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By Malene Birger Woman Gathered Crepe Dress Royal Blue Size S By Malene Birger 90eTq
An easy-to-understand diagram illustrating the process and possibilities for differentiating instruction. Continuum of Interventions: An EL Education document describing a variety of classroom-based strategies that can be used to differentiate instruction for students while maintaining the same learning targets for all. Differentiated Instruction Case Study on Edutopia :A website containing case studies of schools that provide effective differentiated instruction.

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And woe to those who act with insufficient consistency so as to render Samuelson’s theory unscientific! Waiting for them is a veritable Samuelsonian hell of “persistent errors in judgement [and] arithmetic.” Dante would blush.

Properly understood, marginalist economics is the streamlining of the utilitarian doctrine into a pseudo-positive set of axioms. Thus, these axioms inevitably contain utilitarian normative judgements. The act of “unfreedom” in this theory is the same as the act of unfreedom in the Marxist theory: It tells you how to be free . In Marxism, if you do not submit to the tide of History and join the Movement, then you are not free. In marginalist utilitarianism, if you do not submit to the utility calculus and maximize material satiation, then you are not free.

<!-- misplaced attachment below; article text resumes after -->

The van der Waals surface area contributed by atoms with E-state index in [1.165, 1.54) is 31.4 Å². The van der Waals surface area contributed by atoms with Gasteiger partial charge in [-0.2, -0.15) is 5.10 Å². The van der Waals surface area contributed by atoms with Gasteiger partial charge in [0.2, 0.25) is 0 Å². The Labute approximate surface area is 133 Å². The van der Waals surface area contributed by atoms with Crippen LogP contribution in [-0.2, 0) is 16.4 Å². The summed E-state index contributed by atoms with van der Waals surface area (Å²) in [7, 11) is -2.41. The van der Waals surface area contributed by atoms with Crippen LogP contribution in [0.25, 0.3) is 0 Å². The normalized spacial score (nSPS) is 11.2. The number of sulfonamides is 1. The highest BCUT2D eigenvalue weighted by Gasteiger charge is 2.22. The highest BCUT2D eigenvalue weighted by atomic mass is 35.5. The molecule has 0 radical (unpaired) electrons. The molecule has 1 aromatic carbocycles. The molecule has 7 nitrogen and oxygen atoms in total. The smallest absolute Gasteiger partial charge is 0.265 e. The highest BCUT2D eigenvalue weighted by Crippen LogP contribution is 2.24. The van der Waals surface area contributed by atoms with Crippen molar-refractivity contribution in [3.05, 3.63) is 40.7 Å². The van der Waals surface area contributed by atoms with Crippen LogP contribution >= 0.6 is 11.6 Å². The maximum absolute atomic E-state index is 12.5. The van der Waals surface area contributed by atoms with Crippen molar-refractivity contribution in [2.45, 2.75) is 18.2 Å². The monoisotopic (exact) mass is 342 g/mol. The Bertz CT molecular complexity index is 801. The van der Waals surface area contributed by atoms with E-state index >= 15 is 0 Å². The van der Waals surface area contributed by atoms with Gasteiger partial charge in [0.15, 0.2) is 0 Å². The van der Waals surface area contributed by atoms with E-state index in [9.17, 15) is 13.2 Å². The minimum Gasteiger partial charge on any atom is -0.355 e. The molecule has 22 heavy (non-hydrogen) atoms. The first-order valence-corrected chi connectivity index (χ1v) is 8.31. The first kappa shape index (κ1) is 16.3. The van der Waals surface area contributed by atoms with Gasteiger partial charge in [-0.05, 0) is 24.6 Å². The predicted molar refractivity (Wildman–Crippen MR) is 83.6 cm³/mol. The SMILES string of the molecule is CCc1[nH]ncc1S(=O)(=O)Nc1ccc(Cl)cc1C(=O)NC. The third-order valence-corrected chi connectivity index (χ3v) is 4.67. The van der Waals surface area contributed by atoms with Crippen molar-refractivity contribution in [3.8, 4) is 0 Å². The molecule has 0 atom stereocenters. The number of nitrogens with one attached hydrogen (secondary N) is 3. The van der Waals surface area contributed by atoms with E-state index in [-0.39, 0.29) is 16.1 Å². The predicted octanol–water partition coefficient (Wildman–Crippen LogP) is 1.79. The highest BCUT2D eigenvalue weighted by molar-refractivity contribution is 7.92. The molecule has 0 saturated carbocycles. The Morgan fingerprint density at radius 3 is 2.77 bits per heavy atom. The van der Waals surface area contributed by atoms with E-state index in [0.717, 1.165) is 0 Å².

Both theories are perfect material for authoritarian technocrats—and there is nothing quite like an authoritarian who knows what you want better than you do. After all, an authoritarian who simply wants to subordinate your will to his in order to benefit himself in some cynical way does not seek to actually break your inner will. But the authoritarian who knows what you want better than you do will not stop until the will is broken—or, in his mind, cleansed.

The marginalist theory is of this type. Are you a silly, sad sack who is not maximizing your utility sufficiently because you have higher moral principles? Well, then you are not “rational.” Do you suspect that the amount of information required to make the calculations that the marginalist doctrine requires is absolutely and ontologically impossible to attain? 5 Certainly not “rational.” Do you think that even if this information were available, the likelihood that you and everyone else would be willing and able to undertake the complex calculations required would be extremely low? Not “rational,” sorry.

The manner in which marginalist theory is introduced to people today is seemingly innocuous. Take N. Gregory Mankiw’s popular textbook Principles of Economics , first published in 1997. The first part of the book introduces the student to some axioms of utilitarian-marginalist economics. Often this is presented in a manner that commands assent. Take the example in which the idea of “opportunity cost” is introduced. Opportunity cost is, of course, the idea that the cost of one object is the amount of some other thing foregone in order to get the desired object. Mankiw provides a colorful example when he writes:

Basketball star Kobe Bryant understands opportunity cost and incentives. Despite good high school grades and SAT scores, he decided to skip college and go straight to the NBA, where he earned about $10 million over four years. 6